Black bear spotted in Ottawa’s Byward Market

Published: September 6, 2018

bear-in-tree-in-Ottawa Witnesses spotted a black bear roaming the Byward Market around 3:45 am. Photo by Josh Pringle/Twitter

Ottawa residents experienced an interrupted commute this morning after police were called in to deal with a black bear wandering through the Byward Market. Police promptly closed down streets and the bear was found sitting calmly in a tree near Dalhousie and Murray streets. Eventually, the bear was tranquilized by conservation officers from the Ministry of Natural Resources and was safely lowered into a cage and removed from the Byward market.

The presence of the bear left quite the impression, but Adam Brown, a professor at the University of Ottawa who specializes in animal behaviour, says wildlife entering cities like Ottawa is not an uncommon phenomenon due to the city’s proximity to green space.

“Green space is one of the elements we love about our city because it allows us to have somewhat of a connection with nature while still living in an urban environment,” Brown says. “But we’ve kind of minimized the habitats of the animals that live in that environment and also encroached right up next to them.”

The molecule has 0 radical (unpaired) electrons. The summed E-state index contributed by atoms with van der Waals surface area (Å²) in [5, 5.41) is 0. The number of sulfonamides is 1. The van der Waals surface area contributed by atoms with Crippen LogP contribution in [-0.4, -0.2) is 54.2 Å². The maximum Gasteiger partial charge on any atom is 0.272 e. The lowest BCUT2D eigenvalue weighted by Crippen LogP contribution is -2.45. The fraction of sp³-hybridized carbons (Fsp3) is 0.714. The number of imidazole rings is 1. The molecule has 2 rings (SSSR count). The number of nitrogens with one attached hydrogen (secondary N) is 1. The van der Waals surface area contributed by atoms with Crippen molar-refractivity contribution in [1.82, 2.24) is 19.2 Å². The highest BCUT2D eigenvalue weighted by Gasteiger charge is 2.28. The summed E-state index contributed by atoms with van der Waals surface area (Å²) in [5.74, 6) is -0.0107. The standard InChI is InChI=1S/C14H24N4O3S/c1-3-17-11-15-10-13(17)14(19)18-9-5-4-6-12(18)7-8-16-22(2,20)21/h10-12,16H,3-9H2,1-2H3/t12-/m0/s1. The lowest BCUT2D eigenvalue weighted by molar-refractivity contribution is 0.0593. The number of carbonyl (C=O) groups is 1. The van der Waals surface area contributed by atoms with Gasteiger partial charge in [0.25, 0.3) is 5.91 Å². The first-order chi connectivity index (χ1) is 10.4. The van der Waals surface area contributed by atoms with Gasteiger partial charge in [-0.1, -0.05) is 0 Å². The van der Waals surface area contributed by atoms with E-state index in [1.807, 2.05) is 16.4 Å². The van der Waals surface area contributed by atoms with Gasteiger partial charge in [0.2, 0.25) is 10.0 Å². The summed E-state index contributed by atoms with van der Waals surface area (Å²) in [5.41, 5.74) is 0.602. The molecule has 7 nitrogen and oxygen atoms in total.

With the expanding urban sprawl, Brown says it’s more likely that wildlife will venture onto our terrain. In part, this is motivated by their shrinking environment, but they are also taking advantage of our messiness. “We have garbage and compost bins and bird feeders that represent food to them,” he says. “If you consider that their habitat is ever diminishing and there’s a supply of food in urban areas then it seems quite reasonable to imagine they’re venturing into these areas in order to follow the smells of food.”

Brown says that to our credit, we, as a collective, don’t panic when wildlife does appear in the city but see it more as a spectacle. “It’s the water cooler talk for the day.” This, however, does not diminish the fact that the animals can be dangerous. “Generally, black bears are quite docile animals,” Brown says, “but they are big animals and whether it’s intentionally or accidentally, they can harm us. So, there is a potential risk associated with this.”

Bears tend to be less common in urban areas than animals like deer, coyotes, and moose, but, as we continue to encroach on their territory, Brown says we need to be prepared for the fact that wildlife will venture into ours. “The fact that we’re so close to these natural areas which do contain wildlife like all of those animals, it’s sort of a scenario that would lend itself to them venturing into urban areas.”

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